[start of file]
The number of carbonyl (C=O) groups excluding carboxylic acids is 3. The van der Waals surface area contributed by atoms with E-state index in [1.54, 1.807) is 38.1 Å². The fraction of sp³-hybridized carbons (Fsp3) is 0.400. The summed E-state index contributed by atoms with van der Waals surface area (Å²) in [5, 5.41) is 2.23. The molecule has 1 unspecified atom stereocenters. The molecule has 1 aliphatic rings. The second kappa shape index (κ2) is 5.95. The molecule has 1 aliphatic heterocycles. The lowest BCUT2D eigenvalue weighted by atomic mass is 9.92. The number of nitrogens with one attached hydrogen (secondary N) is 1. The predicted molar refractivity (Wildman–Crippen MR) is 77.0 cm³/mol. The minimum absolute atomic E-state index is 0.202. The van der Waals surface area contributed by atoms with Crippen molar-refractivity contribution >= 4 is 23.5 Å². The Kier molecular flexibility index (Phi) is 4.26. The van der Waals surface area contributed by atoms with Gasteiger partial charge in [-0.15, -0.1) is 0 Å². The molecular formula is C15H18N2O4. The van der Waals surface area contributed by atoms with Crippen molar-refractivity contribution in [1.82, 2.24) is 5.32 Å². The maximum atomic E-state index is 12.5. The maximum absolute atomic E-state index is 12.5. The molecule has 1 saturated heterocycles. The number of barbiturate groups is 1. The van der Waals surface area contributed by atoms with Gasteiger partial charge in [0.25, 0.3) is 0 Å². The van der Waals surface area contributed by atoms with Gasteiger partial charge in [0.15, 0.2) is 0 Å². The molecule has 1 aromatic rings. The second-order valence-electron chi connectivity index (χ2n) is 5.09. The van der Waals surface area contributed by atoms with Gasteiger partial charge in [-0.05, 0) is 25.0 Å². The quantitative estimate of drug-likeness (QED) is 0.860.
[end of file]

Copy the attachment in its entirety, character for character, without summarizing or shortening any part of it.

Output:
The number of carbonyl (C=O) groups excluding carboxylic acids is 3. The van der Waals surface area contributed by atoms with E-state index in [1.54, 1.807) is 38.1 Å². The fraction of sp³-hybridized carbons (Fsp3) is 0.400. The summed E-state index contributed by atoms with van der Waals surface area (Å²) in [5, 5.41) is 2.23. The molecule has 1 unspecified atom stereocenters. The molecule has 1 aliphatic rings. The second kappa shape index (κ2) is 5.95. The molecule has 1 aliphatic heterocycles. The lowest BCUT2D eigenvalue weighted by atomic mass is 9.92. The number of nitrogens with one attached hydrogen (secondary N) is 1. The predicted molar refractivity (Wildman–Crippen MR) is 77.0 cm³/mol. The minimum absolute atomic E-state index is 0.202. The van der Waals surface area contributed by atoms with Crippen molar-refractivity contribution >= 4 is 23.5 Å². The Kier molecular flexibility index (Phi) is 4.26. The van der Waals surface area contributed by atoms with Gasteiger partial charge in [-0.15, -0.1) is 0 Å². The molecular formula is C15H18N2O4. The van der Waals surface area contributed by atoms with Crippen molar-refractivity contribution in [1.82, 2.24) is 5.32 Å². The maximum atomic E-state index is 12.5. The maximum absolute atomic E-state index is 12.5. The molecule has 1 saturated heterocycles. The number of barbiturate groups is 1. The van der Waals surface area contributed by atoms with Gasteiger partial charge in [0.25, 0.3) is 0 Å². The van der Waals surface area contributed by atoms with Gasteiger partial charge in [0.15, 0.2) is 0 Å². The molecule has 1 aromatic rings. The second-order valence-electron chi connectivity index (χ2n) is 5.09. The van der Waals surface area contributed by atoms with Gasteiger partial charge in [-0.05, 0) is 25.0 Å². The quantitative estimate of drug-likeness (QED) is 0.860.